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Thread: Spotting at Night with a Nikon D 70 or Cannon Eos Rebel

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    Spotting at Night with a Nikon D 70 or Cannon Eos Rebel

    Hello everyone,i was just wondering if anyone can give me any Tips on Spotting with a Nikon D 70/Cannon Eos rebel at night there not the best night cameras but They aren't bad...Just wondering What iso i should keep on and should i put it on night scenery with the flash?thanks for your help If you respond (:

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    Senior Member megatop412's Avatar
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    Lucas- night spotting is pretty much restricted to static aircraft as most cameras are unable to take any kind of sharp shot of a plane in the air in darkness. See the recent thread about the Yemenia 747SP to see what I mean.

    So...if you can get yourself into a position where you have a clear view of a plane on the ground at night, set up your tripod(you have a tripod, right), set the camera to base ISO(200 on the D70), set yourself to P mode(you can progress to S, then M as you get the hang of how to juggle the exposure around), no flash is needed, and start shooting. Get in the general ballpark to where it looks sort of OK, then make your adjustments to make it better. Optimally you would use a cable release to fire the shutter but if not, use the camera's self-timer. If you don't have a tripod you at least need a surface for the camera to rest on, you cannot handhold for most night shots. Yes you can turn up the ISO but like I said earlier you don't want to go above ISO800 on the D70. Even at ISO800, your shutter speeds will still be too long to get a sharp shot unless you're on a tripod or have the steady hands of a surgeon.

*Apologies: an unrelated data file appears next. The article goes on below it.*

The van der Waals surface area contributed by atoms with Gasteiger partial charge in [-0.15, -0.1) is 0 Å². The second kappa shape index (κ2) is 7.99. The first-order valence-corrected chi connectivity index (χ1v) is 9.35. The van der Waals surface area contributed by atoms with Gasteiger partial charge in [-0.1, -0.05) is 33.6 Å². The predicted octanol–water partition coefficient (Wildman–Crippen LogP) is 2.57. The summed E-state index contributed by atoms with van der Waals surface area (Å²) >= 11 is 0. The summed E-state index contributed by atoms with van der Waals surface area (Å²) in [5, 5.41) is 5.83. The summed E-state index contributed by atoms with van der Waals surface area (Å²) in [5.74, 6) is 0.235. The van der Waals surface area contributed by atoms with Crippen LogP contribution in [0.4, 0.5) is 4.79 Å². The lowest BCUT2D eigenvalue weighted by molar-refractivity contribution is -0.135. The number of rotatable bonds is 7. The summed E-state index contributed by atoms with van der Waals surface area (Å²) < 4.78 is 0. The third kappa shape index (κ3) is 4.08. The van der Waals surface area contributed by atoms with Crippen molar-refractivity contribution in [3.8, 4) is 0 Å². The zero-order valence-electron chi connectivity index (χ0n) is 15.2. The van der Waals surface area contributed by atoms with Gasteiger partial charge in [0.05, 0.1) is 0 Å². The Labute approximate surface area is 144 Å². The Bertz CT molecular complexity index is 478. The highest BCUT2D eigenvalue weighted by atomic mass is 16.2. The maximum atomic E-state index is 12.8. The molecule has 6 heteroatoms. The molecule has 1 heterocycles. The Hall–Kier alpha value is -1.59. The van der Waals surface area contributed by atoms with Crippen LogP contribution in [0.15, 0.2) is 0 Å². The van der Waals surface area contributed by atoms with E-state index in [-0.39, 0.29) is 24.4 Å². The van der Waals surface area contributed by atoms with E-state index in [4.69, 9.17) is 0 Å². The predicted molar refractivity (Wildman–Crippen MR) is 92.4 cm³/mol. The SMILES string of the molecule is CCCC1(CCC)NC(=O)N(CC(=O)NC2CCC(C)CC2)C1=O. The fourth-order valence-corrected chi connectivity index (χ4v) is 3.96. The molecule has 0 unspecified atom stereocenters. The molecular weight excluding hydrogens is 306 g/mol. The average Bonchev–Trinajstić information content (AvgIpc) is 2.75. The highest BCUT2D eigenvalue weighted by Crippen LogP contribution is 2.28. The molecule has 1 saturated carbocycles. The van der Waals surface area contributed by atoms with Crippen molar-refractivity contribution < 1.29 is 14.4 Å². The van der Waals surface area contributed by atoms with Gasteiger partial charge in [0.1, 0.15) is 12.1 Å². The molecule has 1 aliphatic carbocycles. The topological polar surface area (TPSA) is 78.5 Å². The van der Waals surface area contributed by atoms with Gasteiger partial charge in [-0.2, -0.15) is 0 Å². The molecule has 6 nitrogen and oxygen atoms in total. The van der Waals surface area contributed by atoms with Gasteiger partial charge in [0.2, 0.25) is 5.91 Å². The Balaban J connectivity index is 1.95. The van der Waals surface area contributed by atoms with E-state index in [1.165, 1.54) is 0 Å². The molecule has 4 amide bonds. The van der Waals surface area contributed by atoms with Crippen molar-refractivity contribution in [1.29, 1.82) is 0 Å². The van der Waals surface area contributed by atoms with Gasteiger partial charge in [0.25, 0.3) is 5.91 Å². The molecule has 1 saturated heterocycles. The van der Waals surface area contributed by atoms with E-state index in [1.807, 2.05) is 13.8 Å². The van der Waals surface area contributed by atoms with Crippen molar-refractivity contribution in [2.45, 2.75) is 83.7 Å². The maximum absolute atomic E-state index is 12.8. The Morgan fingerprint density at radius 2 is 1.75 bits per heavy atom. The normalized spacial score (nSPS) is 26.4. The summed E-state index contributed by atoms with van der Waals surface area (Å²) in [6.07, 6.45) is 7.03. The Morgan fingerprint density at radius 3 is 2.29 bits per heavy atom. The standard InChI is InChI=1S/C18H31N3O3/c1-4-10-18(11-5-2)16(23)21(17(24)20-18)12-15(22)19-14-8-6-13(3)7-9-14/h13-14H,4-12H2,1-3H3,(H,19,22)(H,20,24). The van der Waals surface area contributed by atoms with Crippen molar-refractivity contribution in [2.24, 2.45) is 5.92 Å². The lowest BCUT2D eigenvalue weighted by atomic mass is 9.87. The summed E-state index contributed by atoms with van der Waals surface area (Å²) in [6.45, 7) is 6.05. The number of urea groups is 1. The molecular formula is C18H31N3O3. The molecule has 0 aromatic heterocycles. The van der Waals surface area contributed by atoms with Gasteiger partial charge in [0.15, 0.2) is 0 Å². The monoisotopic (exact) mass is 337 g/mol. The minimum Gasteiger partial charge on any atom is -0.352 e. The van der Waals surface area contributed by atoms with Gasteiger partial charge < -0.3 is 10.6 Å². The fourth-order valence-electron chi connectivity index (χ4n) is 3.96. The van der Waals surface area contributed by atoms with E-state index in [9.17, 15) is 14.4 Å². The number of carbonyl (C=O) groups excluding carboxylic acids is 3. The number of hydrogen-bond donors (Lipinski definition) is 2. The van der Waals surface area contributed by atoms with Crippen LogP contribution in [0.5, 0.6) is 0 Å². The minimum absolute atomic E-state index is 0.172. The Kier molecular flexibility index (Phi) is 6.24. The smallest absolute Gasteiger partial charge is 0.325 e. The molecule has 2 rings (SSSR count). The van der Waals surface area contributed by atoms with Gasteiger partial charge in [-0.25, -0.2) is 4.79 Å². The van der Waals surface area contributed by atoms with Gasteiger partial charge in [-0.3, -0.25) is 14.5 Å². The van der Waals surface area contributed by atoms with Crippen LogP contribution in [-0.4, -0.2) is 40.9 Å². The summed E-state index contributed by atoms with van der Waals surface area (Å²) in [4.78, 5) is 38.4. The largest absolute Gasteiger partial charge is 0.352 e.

Some of the folks here have excellent panning skills and can follow a moving airplane precisely enough to get a sharp picture even at night. That ain't me though.

    A final note: yes some people use flash for night shots, but those are usually shots where you have permission to be close to an airplane and can use remote flashes or strobes on stands to paint the plane and get an interesting exposure. I don't think that's what you meant about using flash- your onboard flash won't cut it.
    Last edited by megatop412; 10-17-2012 at 07:43 PM.

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    Thanks,what about the Cannon Eos though?
    Quote Originally Posted by megatop412 View Post
    Lucas- night spotting is pretty much restricted to static aircraft as most cameras are unable to take any kind of sharp shot of a plane in the air in darkness. See the recent thread about the Yemenia 747SP to see what I mean.